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Where I can find a simple proof for this fact?

For example, a trivial bimatrix game with alternating move has the following payoff matrix:

\begin{array}{|c|c|c|} \hline & 1 & 2 \\ \hline U & (0,0) & (0,0)\\ \hline L& (0,0)& (0,0)\\ \hline \end{array}

Then all of the pure and mixed strategies are trivially the equilibrium strategies.

I guess that, if the game structural is so complicated that it becomes impossible for the players to solve the game, then this complete information game becomes effectively like an incomplete information game. But I am not sure how to rigorously describe this.

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    $\begingroup$ You should probably clarify/define what you mean by: simple game and non-trivial mixed equilibrium. $\endgroup$ – Herr K. Sep 30 at 20:36
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    $\begingroup$ This question might be closed as unclear, but it doesn't look like homework to me. $\endgroup$ – Michael Greinecker Sep 30 at 21:01
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As is clear from the answer of VARulle, complete information is of no use. Every (finite) game in normal-form is the normal form of an extensive form game of complete information.

The situation is different for games of perfect information, and one can prove a result to the effect that "Almost all finite games of perfect information have equilibria that look like equilibria in pure strategies along the equilibrium path of play."

Making this precise requires a bit of work and gets us into fairly deep water. In the following, all games are assumed to be finite. The set equilibria in (potentially degenerate) mixed strategies of a game in normal form can be represented as a closed subset of a Euclidean space of suitable dimension and, by a result of Kohlberg and Mertens (1986), the set of equilibria has finitely many connected components, even when there are infinitely many equilibria. Moreover, by a result of Kreps and Wilson (1982) if you fix an extensive-form game of perfect recall apart from the assignment of payoffs to terminal nodes, then the set of payoff-assignments for which there are infinitely many Nash equilibrium paths of play is a manifold of lower dimension; almost all extensive form games have finitely many possible equilibrium plays. However, it is possible that there are still infinitely many equilibria, but these equilibria vary off the equilibrium paths. Taking these results together, for almost all extensive form games of perfect recall, the set of plays is constant on each of the finitely many connected components. We call extensive-form games of perfect recall with this property generic.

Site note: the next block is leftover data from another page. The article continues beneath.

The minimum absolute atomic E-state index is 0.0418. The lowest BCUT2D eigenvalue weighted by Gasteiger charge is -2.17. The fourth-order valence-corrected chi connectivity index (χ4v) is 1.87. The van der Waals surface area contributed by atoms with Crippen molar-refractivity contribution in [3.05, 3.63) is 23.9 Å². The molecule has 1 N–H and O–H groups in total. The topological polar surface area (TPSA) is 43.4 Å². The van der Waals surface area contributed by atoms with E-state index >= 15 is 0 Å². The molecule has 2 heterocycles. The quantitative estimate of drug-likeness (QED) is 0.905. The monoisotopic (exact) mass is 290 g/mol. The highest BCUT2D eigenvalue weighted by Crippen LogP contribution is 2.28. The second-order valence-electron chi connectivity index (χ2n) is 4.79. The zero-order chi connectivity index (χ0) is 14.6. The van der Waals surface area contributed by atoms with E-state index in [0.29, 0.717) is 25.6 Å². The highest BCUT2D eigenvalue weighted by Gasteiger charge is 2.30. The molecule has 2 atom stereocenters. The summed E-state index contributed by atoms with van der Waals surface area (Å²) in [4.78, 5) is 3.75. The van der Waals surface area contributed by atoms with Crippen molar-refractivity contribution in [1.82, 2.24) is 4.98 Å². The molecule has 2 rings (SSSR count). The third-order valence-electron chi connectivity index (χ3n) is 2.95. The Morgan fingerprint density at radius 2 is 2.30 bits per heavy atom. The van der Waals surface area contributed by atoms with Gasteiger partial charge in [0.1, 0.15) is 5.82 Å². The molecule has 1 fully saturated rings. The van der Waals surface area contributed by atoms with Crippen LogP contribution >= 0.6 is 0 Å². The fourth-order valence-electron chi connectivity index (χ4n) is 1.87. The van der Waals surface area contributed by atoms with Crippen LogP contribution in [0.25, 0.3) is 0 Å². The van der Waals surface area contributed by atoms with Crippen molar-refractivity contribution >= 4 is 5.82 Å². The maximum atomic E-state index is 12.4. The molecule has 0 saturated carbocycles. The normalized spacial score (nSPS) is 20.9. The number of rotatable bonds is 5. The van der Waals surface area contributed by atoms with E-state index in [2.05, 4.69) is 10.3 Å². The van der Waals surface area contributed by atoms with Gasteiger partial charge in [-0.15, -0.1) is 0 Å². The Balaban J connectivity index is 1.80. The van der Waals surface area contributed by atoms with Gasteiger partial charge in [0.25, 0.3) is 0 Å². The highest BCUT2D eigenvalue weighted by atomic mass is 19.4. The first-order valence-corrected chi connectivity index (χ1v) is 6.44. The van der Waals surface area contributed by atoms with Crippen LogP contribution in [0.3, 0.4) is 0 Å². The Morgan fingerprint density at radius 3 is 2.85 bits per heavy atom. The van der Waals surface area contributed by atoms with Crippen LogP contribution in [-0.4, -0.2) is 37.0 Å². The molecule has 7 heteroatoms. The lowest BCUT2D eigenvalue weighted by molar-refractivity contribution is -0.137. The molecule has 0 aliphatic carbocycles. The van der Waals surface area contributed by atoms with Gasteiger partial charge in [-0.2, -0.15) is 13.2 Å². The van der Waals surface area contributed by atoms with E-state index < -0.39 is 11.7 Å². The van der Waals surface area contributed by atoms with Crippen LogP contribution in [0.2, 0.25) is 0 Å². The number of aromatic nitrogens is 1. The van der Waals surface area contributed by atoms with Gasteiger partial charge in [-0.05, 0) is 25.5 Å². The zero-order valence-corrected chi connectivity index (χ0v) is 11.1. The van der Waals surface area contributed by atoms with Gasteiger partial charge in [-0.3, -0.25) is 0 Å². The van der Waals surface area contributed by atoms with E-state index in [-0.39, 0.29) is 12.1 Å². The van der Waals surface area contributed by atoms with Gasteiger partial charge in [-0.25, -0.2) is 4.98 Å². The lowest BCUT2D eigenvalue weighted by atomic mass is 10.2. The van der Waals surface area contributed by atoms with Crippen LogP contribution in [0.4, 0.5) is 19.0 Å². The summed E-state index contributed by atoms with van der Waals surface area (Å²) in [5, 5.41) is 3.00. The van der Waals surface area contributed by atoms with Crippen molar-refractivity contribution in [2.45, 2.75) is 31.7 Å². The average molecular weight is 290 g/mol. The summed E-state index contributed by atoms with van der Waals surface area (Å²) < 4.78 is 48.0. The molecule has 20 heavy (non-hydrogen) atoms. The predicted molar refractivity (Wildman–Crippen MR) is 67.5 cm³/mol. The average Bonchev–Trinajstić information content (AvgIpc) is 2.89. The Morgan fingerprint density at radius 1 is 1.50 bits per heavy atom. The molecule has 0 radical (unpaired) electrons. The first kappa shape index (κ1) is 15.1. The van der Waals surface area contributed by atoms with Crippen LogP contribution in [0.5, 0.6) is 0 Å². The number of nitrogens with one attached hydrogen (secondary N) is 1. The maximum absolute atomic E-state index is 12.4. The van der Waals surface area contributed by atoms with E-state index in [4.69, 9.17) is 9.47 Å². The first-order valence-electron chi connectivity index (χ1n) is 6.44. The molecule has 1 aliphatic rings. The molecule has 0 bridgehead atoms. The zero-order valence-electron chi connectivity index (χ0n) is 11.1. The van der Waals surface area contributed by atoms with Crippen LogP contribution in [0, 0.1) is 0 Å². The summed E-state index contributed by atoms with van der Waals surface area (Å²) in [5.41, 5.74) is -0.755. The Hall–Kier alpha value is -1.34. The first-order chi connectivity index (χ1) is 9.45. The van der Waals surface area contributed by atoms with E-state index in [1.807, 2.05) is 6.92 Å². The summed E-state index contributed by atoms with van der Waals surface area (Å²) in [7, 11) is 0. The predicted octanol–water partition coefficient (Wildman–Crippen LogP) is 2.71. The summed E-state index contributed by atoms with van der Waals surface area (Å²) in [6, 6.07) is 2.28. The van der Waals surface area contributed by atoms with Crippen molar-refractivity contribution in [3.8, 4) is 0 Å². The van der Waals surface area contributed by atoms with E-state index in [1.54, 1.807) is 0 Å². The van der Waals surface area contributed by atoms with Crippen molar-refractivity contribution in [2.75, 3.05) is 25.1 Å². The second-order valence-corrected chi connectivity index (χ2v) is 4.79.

So far, we covered preliminaries. Now, these aspects of games have been examined in the setting of games of perfect information in [Demichelis, Stefano, Klaus Ritzberger, and Jeroen M. Swinkels. "The simple geometry of perfect information games." International Journal of Game Theory 32.3 (2004): 315-338.] A working paper version of the paper without a pay-wall can be found here. One of the results of the authors says that each connected component of Nash equilibria of a generic game of perfect information contains an equilibrium in pure strategies. So for generic games of perfect information, every Nash equilibrium induces the same equilibrium play as some Nash equilibrium in pure strategies. In particular, mixing can only play a role outside the equilibrium path, and the actual outcome is deterministic.

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This statement is wrong. Consider Alternating Matching Pennies with imperfect information (the follower doesn't observe the leader's move). The strategic form of this game is just the classical (simultaneous-move) Matching Pennies Game and the unique NE has both players mixing.

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  • $\begingroup$ Ok, I did not understand the difference between imperfect information and incomplete information. My bad may I update the question or start a new question? $\endgroup$ – High GPA Oct 1 at 19:11

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